25 November 2007

The Chan Master

All groups need a hierarchy in order to function and Buddhist sanghas are no exception. Accountability creates a healthy organization, be it in a company, a country, a ship's crew, or in a Zen sangha. While Japanese Zen and Chinese Chan hierarchical structures differ, they both include the office of Zen Master.

A master serves several functions in a sangha: as a teacher and resource for practicing students, as a guide or "coach", as a leader or co-leader of ceremonies, as a disciplinarian, and often as an administrator. In addition, a master is usually responsible for the financial health of the temple, the spiritual health of the temple's constituency, maintaining a healthy public image in the community, and assuring that the temple provides needed community services as it's able. A master is also expected to possess the highest moral and ethical standards and great depth of spiritual insight. How rare it would be to find such an individual who could meet these demands! In fact, considering these things, one must wonder how many people would actually seek such a position except those in search of power and fame.

In Chinese Chan, Grandmasters sit at the very top of the hierarchical structure. There are few Grandmasters in the world today yet it's ultimately with them that the responsibility for the overall health of the Zen institution resides. At least in China. In the United States and most other Western countries this structure does not exist. There is no higher authority to a master and this is where the system can quickly break down. A master in the West has no accountability and the potential to create his own umbrella of protection through the misuse of Zen's mystic language has been realized more than once.

The Chinese hierarchical structure is elaborate and confusing to the uninitiated. Below the Grandmaster tier is the Master, and under the Master is the priest/monk or nun. Masters and monks are split into several levels as well, each serving different functions within the monastic setting. Such complex hierarchy was found necessary in China centuries ago when there could be several thousand monks living together. Ordinations involve much pomp and ceremony. Still today, the highest level of monk below "master" is created through a series of complex ceremonies lasting several weeks, with no fewer than 10 Grandmasters presiding.

The historical need for structure and order has directed the development of the present day hierarchical systems - systems that in many cases are overkill for the proportionately smaller constituencies found in most western temples and home-based groups. Historians tell us that depth of spiritual attainment has never been a paramount condition for rising in the ranks of Buddhist groups, and some speculate that ability to manage others has been valued most highly over the centuries. This is not surprising considering the lack of allure of such positions to someone more interested in spiritual pursuits. Indeed, some of the most famous Chan teachers were in fact never ordained (e.g. Layman Pang).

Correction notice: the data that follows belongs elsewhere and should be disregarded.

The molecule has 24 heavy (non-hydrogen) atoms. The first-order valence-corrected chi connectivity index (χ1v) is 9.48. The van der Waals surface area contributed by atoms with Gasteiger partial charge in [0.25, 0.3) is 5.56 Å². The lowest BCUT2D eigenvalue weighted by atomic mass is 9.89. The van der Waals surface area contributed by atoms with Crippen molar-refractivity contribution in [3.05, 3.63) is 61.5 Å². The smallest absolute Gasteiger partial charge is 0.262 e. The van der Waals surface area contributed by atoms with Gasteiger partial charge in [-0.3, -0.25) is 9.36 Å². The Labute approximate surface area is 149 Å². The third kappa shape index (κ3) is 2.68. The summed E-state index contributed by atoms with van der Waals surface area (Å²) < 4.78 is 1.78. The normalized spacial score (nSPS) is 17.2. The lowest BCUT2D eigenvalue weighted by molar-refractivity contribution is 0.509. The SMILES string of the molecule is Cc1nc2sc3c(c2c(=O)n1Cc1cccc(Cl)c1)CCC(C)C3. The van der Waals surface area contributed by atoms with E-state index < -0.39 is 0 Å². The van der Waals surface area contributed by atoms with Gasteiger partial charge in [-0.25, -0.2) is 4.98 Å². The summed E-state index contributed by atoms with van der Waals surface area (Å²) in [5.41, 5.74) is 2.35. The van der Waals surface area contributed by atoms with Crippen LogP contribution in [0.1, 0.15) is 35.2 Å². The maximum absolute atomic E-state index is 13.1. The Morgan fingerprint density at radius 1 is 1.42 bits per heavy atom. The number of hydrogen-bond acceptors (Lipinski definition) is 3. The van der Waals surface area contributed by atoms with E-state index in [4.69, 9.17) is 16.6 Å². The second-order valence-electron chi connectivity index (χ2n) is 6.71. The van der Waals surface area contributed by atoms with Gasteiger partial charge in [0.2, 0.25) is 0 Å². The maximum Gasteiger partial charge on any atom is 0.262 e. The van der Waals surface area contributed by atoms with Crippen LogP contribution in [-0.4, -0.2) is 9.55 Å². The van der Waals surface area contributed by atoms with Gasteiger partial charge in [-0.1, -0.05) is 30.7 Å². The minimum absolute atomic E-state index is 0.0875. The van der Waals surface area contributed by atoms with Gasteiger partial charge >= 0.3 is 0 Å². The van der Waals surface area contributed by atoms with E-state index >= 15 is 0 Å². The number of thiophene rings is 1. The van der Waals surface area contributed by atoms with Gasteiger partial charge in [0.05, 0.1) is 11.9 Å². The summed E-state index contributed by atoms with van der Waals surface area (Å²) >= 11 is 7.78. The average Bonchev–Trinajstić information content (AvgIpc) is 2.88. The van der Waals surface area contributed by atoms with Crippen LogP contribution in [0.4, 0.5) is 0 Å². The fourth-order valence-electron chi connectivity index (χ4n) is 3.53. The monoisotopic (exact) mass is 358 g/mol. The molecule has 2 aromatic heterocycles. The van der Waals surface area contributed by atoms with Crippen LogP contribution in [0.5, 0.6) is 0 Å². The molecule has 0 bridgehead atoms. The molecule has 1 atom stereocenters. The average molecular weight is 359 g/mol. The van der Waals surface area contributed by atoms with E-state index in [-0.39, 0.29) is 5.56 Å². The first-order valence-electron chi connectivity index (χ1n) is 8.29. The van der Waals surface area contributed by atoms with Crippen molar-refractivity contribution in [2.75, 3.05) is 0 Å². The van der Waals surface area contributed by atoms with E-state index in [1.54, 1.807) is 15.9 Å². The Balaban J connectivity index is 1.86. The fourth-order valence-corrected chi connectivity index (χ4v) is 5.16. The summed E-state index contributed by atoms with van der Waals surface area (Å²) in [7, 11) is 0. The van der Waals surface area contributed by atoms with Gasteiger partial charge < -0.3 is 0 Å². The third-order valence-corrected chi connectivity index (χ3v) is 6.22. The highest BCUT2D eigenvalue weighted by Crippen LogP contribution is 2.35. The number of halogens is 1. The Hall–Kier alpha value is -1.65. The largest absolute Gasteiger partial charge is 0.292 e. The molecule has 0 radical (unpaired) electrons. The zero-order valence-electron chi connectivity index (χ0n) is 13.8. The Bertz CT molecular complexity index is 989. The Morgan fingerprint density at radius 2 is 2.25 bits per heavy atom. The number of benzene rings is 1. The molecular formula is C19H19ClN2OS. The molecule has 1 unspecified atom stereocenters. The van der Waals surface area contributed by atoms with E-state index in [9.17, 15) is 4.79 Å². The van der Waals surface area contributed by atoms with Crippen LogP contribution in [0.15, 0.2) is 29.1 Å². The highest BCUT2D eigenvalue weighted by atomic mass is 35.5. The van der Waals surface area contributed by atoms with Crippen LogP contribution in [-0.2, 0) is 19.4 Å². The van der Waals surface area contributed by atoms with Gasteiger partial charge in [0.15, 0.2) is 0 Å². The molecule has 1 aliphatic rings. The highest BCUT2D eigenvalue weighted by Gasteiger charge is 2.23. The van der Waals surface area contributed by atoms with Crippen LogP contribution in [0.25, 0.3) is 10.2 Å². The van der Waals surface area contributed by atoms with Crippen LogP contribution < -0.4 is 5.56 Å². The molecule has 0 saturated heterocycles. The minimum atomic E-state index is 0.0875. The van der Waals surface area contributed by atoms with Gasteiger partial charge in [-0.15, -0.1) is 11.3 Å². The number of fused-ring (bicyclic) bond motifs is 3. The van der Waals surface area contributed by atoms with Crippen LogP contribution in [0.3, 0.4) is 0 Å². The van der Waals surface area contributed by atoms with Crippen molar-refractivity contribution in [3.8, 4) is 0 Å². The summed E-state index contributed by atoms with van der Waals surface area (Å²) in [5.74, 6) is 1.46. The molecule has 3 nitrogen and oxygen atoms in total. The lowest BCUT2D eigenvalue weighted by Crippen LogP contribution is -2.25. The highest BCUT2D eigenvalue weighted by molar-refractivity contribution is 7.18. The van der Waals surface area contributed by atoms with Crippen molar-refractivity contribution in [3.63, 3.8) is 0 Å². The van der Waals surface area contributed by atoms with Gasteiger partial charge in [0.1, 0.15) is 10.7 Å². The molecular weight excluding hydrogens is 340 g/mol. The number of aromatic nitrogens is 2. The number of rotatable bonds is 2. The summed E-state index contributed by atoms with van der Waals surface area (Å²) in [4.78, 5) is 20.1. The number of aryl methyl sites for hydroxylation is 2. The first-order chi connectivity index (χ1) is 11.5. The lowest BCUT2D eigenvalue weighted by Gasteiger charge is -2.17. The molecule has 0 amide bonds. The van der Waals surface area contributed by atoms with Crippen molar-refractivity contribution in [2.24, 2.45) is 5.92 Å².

A challenge for Buddhism in the West has been in the layman's perception of the Master, or Monk/Priest, as a fully enlightened individual when it may have never been assumed that he or she was enlightened, or had even introductory spiritual experiences when given the robe and bowl. There is also a perception among lay-practitioners that teachers of Eastern descent are enlightened while those of Western descent are not: that somehow East trumps West. As Stuart Lachs documents in Means of Authorization: Establishing Hierarchy in Ch'an/Zen Buddhism in America, these assumptions by lay practitioners have been especially troublesome for Buddhism. But there is a stark reality at work. When there are many more people seeking to enter the Dharma gates than there are people who have actually entered them, to maintain the structure of the organization there is often no other choice but to enlist the unenlightened in positions of authority, for such people may have the needed skills to keep the group together despite limited spiritual insight. Yet the effects of such situations can lead to horrific results for students, as Mr. Lachs illustrates with numerous examples in the aforementioned paper. This paper summarizes many of the dangers that students face when they elevate their teacher - their Master/Roshi - to the status of an Ideal Form (archetype), a projected form of hero worship uncharacteristic of Zen. Master worship should never be allowed of a student by any teacher of a Mahayana Buddhist tradition - one of the distinguishing features of the Mahayana. It takes a spiritually advanced teacher to recognize it when it happens and arrest it.

The student-Master relationship has been tremendously misused and abused in the West. On too many occasions sangha leaders have misrepresented the Dharma, involved themselves in sexual relations with their students, misappropriated funds, and, more frequently than might be imagined, put their students in psychiatric hospitals. Most disturbing is that these behaviors are frequently considered permissible by the sangha, chalked up to "enlightened behavior beyond the understanding of a normal person."